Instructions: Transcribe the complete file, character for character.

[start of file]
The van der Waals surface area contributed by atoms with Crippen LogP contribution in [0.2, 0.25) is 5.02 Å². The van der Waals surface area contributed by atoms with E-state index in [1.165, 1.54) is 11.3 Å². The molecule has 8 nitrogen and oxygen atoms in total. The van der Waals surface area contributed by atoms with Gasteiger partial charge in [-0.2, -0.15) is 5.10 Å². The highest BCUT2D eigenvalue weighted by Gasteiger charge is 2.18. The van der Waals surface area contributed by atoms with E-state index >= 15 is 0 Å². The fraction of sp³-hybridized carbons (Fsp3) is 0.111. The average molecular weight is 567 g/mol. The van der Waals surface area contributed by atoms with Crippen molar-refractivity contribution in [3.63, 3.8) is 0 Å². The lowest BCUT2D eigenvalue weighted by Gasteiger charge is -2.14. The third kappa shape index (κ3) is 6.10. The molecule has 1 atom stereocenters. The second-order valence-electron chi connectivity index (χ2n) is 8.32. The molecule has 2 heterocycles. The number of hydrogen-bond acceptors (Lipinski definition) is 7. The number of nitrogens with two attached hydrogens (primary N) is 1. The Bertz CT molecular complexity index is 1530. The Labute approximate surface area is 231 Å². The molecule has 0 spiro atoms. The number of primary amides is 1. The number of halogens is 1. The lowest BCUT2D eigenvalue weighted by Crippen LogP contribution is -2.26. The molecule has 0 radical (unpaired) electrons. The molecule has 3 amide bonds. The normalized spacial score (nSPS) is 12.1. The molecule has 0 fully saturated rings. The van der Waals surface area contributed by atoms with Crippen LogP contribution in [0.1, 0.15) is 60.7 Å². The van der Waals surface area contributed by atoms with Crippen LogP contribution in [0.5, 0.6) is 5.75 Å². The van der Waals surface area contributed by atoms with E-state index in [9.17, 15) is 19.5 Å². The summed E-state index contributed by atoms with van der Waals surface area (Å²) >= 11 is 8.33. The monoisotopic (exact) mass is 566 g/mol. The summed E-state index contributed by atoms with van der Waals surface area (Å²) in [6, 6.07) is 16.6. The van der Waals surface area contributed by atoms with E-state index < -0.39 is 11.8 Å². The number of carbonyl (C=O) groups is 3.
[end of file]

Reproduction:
The van der Waals surface area contributed by atoms with Crippen LogP contribution in [0.2, 0.25) is 5.02 Å². The van der Waals surface area contributed by atoms with E-state index in [1.165, 1.54) is 11.3 Å². The molecule has 8 nitrogen and oxygen atoms in total. The van der Waals surface area contributed by atoms with Gasteiger partial charge in [-0.2, -0.15) is 5.10 Å². The highest BCUT2D eigenvalue weighted by Gasteiger charge is 2.18. The van der Waals surface area contributed by atoms with E-state index >= 15 is 0 Å². The fraction of sp³-hybridized carbons (Fsp3) is 0.111. The average molecular weight is 567 g/mol. The van der Waals surface area contributed by atoms with Crippen molar-refractivity contribution in [3.63, 3.8) is 0 Å². The lowest BCUT2D eigenvalue weighted by Gasteiger charge is -2.14. The third kappa shape index (κ3) is 6.10. The molecule has 1 atom stereocenters. The second-order valence-electron chi connectivity index (χ2n) is 8.32. The molecule has 2 heterocycles. The number of hydrogen-bond acceptors (Lipinski definition) is 7. The number of nitrogens with two attached hydrogens (primary N) is 1. The Bertz CT molecular complexity index is 1530. The Labute approximate surface area is 231 Å². The molecule has 0 spiro atoms. The number of primary amides is 1. The number of halogens is 1. The lowest BCUT2D eigenvalue weighted by Crippen LogP contribution is -2.26. The molecule has 0 radical (unpaired) electrons. The molecule has 3 amide bonds. The normalized spacial score (nSPS) is 12.1. The molecule has 0 fully saturated rings. The van der Waals surface area contributed by atoms with Crippen LogP contribution in [0.1, 0.15) is 60.7 Å². The van der Waals surface area contributed by atoms with Crippen LogP contribution in [0.5, 0.6) is 5.75 Å². The van der Waals surface area contributed by atoms with E-state index in [9.17, 15) is 19.5 Å². The summed E-state index contributed by atoms with van der Waals surface area (Å²) >= 11 is 8.33. The monoisotopic (exact) mass is 566 g/mol. The summed E-state index contributed by atoms with van der Waals surface area (Å²) in [6, 6.07) is 16.6. The van der Waals surface area contributed by atoms with E-state index < -0.39 is 11.8 Å². The number of carbonyl (C=O) groups is 3.